We are starting this lesson with yet another reminder that all the answers can be found in nature. And so we straight away notice the following: a peach tree, for example, bears peaches, bananas, cucumbers and red currants.
Right? 🙂 Of course not! A peach tree bears… peaches.
When, for example, a squirrel eats, it removes a walnut from the shell and then adds a raspberry on top of it, and then wraps it all in a leaf of lettuce, thus eating its sandwich.
Right? 🙂 Of course not! When a squirrel eats, it eats a walnut or a similar nut.
The moral of the story is that all food in nature is provided in simplicity and that other animal species eat very simply. Let’s be more precise:
In nature, food is given in simplicity by season and in variety throughout the year. Other animal species eat very simple meals, and vary throughout the year as the natural seasons of foods change.
On a standard diet, several different foods are usually served in a single meal. This is done either out of habit, or due to the belief that all nutrients are provided through a complex meal, or due to the need for a taste bud stimulation. The truth is that:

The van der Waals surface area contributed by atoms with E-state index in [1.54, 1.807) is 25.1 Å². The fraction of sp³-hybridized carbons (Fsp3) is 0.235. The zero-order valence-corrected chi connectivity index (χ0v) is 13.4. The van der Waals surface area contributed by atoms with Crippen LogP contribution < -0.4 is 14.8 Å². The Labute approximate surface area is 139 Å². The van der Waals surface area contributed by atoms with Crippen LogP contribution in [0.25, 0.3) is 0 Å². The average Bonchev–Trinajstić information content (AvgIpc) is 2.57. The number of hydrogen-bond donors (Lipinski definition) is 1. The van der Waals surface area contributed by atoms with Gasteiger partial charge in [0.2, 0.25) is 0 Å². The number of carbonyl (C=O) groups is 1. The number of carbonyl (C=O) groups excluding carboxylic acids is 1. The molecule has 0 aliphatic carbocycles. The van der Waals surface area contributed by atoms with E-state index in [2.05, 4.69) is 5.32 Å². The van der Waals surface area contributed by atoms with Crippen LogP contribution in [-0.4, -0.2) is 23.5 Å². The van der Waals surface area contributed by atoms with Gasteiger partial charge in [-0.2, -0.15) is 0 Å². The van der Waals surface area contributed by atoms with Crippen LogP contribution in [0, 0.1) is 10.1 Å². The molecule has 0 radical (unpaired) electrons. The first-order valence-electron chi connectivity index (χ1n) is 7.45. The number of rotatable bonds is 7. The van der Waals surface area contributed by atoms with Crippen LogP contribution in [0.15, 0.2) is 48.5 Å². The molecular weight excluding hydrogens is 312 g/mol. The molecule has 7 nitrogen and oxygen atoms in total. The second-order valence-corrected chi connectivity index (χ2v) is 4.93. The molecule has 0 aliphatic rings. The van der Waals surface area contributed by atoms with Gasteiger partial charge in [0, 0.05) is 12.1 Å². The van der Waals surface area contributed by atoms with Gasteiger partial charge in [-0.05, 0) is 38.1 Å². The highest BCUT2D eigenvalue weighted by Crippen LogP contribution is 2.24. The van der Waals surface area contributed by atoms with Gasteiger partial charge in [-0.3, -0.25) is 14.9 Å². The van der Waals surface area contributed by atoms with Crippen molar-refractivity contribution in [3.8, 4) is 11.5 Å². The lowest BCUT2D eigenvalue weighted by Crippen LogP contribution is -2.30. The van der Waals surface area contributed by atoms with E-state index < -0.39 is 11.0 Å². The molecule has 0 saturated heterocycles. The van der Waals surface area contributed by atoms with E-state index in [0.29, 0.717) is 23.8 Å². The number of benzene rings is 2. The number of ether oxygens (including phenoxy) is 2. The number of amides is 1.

Example mono meals could be: a peach meal or a grape meal or a banana meal.
Vegetables are a different story, because vegetables are not our primary and preferred food, yet, they are delicious foods that are rich in minerals and occupy an important place in healthy eating. However, since vegetables contain relatively few calories per bite, it is very impractical and inefficient to expect a satisfactory mono meal from lettuce or carrots, for example. This is why relatively simple salads with the addition of some nuts or seeds or avocados, when properly combined, are the right way to consume vegetables.
Simplicity by meal, or even season, and variety throughout the year is a great way to satisfy satiety, satiation, taste and ease of food preparation, all along getting the most out of a given season, and diversify the diet throughout different seasons.